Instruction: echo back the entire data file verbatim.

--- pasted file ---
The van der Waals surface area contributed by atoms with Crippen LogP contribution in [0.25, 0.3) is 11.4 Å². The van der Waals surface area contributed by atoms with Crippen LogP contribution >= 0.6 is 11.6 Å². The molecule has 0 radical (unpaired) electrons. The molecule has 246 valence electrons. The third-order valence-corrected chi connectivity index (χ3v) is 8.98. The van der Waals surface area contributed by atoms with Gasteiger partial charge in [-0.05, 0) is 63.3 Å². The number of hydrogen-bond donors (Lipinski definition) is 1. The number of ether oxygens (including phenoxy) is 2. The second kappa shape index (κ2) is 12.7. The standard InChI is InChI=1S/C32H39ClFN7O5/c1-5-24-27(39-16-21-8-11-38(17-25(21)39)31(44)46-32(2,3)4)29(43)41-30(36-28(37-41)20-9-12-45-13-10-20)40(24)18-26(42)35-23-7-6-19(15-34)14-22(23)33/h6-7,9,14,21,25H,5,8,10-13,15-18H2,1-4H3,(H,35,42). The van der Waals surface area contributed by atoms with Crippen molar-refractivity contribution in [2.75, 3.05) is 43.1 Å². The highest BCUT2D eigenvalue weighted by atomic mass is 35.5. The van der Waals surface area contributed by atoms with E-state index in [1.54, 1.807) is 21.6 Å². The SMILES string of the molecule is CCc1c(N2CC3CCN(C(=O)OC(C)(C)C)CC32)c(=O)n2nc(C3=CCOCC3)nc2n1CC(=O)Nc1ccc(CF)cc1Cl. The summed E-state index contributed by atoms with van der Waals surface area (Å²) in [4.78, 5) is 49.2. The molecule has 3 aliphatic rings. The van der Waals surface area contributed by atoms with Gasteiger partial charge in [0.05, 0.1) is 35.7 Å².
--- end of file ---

The van der Waals surface area contributed by atoms with Crippen LogP contribution in [0.25, 0.3) is 11.4 Å². The van der Waals surface area contributed by atoms with Crippen LogP contribution >= 0.6 is 11.6 Å². The molecule has 0 radical (unpaired) electrons. The molecule has 246 valence electrons. The third-order valence-corrected chi connectivity index (χ3v) is 8.98. The van der Waals surface area contributed by atoms with Gasteiger partial charge in [-0.05, 0) is 63.3 Å². The number of hydrogen-bond donors (Lipinski definition) is 1. The number of ether oxygens (including phenoxy) is 2. The second kappa shape index (κ2) is 12.7. The standard InChI is InChI=1S/C32H39ClFN7O5/c1-5-24-27(39-16-21-8-11-38(17-25(21)39)31(44)46-32(2,3)4)29(43)41-30(36-28(37-41)20-9-12-45-13-10-20)40(24)18-26(42)35-23-7-6-19(15-34)14-22(23)33/h6-7,9,14,21,25H,5,8,10-13,15-18H2,1-4H3,(H,35,42). The van der Waals surface area contributed by atoms with Crippen molar-refractivity contribution in [2.75, 3.05) is 43.1 Å². The highest BCUT2D eigenvalue weighted by atomic mass is 35.5. The van der Waals surface area contributed by atoms with E-state index in [1.54, 1.807) is 21.6 Å². The SMILES string of the molecule is CCc1c(N2CC3CCN(C(=O)OC(C)(C)C)CC32)c(=O)n2nc(C3=CCOCC3)nc2n1CC(=O)Nc1ccc(CF)cc1Cl. The summed E-state index contributed by atoms with van der Waals surface area (Å²) in [4.78, 5) is 49.2. The molecule has 3 aliphatic rings. The van der Waals surface area contributed by atoms with Gasteiger partial charge in [0.05, 0.1) is 35.7 Å².